No subscript is needed on the Fs, since the force is the same on both masses in magnitude, but opposite in direction (recall Newton’s third law). According to Newton's law of gravitation:
G is called the ‘universal gravitational constant’. By experiment, G = 6.67 * 10-11 N m2 kg-2
For objects of a finite size, r is the distance between their centres of mass. In particular, if the objects are spheres of uniform density, they can be treated as point objects with all their mass concentrated at their centres, so r is the distance between their centres:
G and g
Consider a mass m on the Earth’s surface:
The force on mass m equals its weight, mg. But this is due to gravity, so:
The radius of the Earth is 6.37 * 106m. What is its mass? (G = 6.67*10-11 Nm2kg-2 ; g = 10ms-2)
GRAVITATIONAL FIELD STRENGTH (return to start of page)
Thus, gravitational field strength and acceleration due to gravity are equivalent quantities.
Near the Earth’s surface:
So, as far calculations are concerned, numerically g = 10, whichever units it is actually given in.
Variation of g
a) Variation with height
b) Variation with depth
Making the (rough) assumption that the Earth has a uniform density, it can be shown that the acceleration due to gravity g/ at a point P below its surface is entirely due to the mass M/ within the sphere of radius a.
For a mass m at point P:
Variation of gravitational field strength (or acceleration due to gravity), g/ with depth below the Earth’s surface and height above it:
a) Velocity, v
At any instant, the mass m is moving at a tangent to the orbit and \ at 900 to radius R.
A centripetal force (which has a magnitude = mv2/R) is needed to keep an object moving on a circular path, and in the present case, this is provided by the gravitational force:
b) Period, T
Suppose that a satellite is less than, say, 200km above the Earth, then, R is about equal to r (as 6600km is only a few percent bigger than the radius of the Earth, which is 6400km).
Given g = 9.8ms-2 and the radius of Earth, r = 6.4*106 m, find the velocity and period for an object in an orbit close to the Earth.
Suppose that the period of a satellite is exactly 24 hours, and that it is rotating above the equator and with the Earth, then the satellite will stay over the same place over the Earth’s surface. The satellite is said to be in a ‘parking orbit’ or a 'geostationary orbit' or a 'geosynchronous orbit'. Such satellites are used for communication and for observing the Earth.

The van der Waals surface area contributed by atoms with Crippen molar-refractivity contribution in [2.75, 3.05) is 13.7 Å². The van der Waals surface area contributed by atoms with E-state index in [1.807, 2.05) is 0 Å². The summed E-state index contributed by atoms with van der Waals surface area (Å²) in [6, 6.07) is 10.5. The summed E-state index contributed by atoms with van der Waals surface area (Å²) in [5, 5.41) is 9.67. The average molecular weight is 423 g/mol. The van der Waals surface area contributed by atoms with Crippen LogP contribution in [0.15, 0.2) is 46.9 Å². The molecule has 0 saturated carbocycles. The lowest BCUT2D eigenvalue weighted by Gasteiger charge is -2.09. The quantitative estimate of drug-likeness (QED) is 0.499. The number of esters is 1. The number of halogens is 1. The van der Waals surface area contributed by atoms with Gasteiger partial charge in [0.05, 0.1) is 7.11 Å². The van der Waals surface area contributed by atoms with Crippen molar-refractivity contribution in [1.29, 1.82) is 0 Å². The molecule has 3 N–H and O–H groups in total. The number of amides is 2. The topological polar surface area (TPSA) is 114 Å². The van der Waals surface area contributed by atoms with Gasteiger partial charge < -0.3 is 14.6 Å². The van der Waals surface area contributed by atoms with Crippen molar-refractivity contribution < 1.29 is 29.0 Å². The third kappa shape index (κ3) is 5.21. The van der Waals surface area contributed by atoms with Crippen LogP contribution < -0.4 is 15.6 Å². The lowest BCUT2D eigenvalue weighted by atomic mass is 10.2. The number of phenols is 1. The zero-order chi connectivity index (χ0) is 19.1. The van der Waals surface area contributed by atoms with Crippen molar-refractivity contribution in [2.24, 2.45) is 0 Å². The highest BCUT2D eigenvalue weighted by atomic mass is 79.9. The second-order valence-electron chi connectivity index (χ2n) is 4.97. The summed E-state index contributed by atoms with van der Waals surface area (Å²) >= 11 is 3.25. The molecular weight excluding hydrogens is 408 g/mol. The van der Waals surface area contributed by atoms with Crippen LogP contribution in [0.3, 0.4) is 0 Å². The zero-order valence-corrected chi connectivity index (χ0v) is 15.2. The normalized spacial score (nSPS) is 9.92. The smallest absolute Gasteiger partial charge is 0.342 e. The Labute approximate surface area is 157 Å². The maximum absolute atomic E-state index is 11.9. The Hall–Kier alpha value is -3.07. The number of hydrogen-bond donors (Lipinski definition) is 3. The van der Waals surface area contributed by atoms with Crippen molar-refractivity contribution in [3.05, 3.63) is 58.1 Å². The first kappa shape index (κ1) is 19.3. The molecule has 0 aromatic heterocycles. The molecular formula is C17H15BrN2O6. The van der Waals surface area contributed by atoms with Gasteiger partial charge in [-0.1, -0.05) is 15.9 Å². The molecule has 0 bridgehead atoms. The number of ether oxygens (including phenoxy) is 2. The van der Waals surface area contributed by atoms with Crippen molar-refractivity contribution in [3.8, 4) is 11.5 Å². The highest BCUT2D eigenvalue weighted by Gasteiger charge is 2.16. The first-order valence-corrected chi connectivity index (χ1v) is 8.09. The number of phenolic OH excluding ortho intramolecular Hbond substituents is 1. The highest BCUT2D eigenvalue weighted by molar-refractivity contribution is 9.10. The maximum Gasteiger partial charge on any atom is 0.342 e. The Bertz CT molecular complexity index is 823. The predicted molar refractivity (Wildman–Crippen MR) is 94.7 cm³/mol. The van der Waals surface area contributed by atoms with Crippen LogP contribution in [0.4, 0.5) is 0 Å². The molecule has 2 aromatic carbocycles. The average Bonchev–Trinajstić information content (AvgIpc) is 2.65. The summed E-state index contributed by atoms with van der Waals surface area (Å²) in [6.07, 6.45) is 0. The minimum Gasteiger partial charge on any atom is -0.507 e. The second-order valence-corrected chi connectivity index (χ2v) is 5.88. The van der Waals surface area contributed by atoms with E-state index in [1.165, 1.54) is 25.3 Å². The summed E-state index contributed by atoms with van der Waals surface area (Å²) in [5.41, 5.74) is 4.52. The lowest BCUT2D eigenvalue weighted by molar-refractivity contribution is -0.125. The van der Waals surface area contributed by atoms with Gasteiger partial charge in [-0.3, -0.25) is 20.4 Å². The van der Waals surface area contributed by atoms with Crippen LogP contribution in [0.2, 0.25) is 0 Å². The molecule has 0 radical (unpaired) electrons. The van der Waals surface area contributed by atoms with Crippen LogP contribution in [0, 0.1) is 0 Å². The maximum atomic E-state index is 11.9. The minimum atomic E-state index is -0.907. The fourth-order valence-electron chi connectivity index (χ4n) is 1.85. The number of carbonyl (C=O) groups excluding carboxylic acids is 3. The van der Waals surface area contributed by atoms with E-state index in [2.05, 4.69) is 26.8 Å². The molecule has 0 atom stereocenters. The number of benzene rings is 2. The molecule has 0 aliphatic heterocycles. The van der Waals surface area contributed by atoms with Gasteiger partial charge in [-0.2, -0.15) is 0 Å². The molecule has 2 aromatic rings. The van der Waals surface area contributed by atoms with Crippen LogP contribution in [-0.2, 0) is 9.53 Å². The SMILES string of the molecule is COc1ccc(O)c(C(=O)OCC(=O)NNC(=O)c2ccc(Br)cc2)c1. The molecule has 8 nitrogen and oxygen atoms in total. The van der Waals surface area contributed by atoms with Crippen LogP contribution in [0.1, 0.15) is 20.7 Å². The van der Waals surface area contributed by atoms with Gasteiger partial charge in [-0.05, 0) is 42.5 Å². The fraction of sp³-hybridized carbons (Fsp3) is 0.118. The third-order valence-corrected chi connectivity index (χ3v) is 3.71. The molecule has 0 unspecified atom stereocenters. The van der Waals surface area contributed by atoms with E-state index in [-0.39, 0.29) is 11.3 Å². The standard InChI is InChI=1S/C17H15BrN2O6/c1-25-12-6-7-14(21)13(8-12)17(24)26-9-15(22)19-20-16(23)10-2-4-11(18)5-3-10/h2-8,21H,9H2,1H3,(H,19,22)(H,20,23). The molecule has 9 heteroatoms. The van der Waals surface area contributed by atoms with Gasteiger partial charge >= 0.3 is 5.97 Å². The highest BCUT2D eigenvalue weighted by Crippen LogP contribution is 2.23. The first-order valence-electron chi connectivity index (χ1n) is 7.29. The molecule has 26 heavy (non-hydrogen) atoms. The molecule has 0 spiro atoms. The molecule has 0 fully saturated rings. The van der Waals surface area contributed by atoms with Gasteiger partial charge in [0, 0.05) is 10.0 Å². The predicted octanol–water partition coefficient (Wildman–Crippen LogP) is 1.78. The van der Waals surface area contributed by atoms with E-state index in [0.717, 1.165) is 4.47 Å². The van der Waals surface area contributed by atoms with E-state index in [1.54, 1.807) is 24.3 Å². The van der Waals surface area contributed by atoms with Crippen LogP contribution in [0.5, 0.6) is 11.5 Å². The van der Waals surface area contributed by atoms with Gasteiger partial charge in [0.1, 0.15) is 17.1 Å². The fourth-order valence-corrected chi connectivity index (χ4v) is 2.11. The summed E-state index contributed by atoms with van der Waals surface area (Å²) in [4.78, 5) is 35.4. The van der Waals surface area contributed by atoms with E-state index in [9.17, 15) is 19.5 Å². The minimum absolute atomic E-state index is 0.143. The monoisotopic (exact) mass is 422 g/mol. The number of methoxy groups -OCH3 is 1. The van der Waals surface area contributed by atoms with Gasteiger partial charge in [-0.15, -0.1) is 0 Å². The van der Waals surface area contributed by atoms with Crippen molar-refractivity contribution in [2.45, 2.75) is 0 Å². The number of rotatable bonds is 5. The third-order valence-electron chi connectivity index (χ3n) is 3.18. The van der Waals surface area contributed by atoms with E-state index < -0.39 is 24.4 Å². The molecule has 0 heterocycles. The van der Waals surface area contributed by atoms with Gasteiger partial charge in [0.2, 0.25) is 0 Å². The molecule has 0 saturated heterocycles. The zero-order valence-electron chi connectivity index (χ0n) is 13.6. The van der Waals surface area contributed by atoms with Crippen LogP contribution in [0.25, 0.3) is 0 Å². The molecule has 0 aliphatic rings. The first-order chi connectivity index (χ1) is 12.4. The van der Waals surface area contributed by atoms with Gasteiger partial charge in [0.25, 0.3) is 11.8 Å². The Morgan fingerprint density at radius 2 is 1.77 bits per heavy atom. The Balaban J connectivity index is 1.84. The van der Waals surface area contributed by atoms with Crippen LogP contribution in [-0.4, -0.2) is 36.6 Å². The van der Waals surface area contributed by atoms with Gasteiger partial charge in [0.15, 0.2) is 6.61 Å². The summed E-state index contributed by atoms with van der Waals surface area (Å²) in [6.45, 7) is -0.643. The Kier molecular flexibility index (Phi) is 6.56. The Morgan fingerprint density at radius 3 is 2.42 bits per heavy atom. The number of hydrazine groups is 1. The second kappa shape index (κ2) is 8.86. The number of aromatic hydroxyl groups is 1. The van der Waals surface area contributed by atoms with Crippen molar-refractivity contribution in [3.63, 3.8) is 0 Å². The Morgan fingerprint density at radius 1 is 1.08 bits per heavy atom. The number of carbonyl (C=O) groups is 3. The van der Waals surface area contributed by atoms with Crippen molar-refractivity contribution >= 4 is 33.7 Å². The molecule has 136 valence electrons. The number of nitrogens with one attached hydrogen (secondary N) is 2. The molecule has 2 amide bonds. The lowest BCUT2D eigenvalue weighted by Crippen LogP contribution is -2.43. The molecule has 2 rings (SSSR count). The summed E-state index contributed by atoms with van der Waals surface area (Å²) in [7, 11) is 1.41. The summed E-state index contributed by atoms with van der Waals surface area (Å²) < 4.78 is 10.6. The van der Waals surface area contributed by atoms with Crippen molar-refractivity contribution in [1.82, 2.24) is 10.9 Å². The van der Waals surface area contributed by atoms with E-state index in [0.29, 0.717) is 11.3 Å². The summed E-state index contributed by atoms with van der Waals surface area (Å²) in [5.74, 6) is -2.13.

For a satellite in a parking orbit, calculate:
a) T = 24 hours = 24 * 60 * 60 seconds = 8.64 * 104s
b) height above the Earth = 42400 - 6400 = 36000 km
Suppose that an astronaut is in an orbit at a constant speed v, a distance R from the centre of the Earth. The astronaut and the spaceship undergo the same centripetal acceleration (= v2/R). Hence the floor of the spaceship ‘falls’ away from the astronaut at the same rate as s/he falls towards it. Hence the experience of ‘weightlessness’.
ESCAPE VELOCITY (return to start of page)
The total work done W in moving the mass m from r1 to r2 equals the area between the graph and the section of the axis from r1 to r2, and can be shown to be given by:
If the mass m is to be projected from the Earth’s surface (r1 = rE ) and is to escape to infinity (r2 = infinity), then:
To escape to infinity from the Earth’s surface, the body must projected with this amount of initial energy as kinetic energy.
Notice that the mass of the object does not appear in the equation.
Determine the escape velocity from the Earth given that:
Note: The above equation only applies to projectiles. A body in powered flight does not have to rely upon its initial KE to escape from the Earth, so does not need reach the escape velocity (given a long enough ladder you could walk to the moon!)
GRAVITATIONAL POTENTIAL AT A POINT (return to start of page)
From earlier, the work done in moving a mass m from the Earth’s surface to infinity is given by:
To be general, at a distance r from the centre of mass of a mass M, the gravitational potential is given by:
Gravitational potential VG and field strength g
The following indicates the force F on a mass m, the gravitational field strength g and the potential VG at r in the gravitational field due to mass M:
Consider the above diagram, representing mass m in the gravitational field of mass M. The field around M is radial, i.e. it is the same in all directions. We could draw a line from M in any direction representing an axis, and the variation of the field along all such axes would be the same. In the diagram, the axis has been taken as being to the right. It is conventional to take the direction away from a field source as being positive. This means that F and g in the diagram are negative, since they act to the left, towards M. Now, the slope of a graph going up from left to right, as above, is positive. Hence, to indicate the direction of g, we say that:
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A Level Physics - Copyright © A
C Haynes 1999 & 2004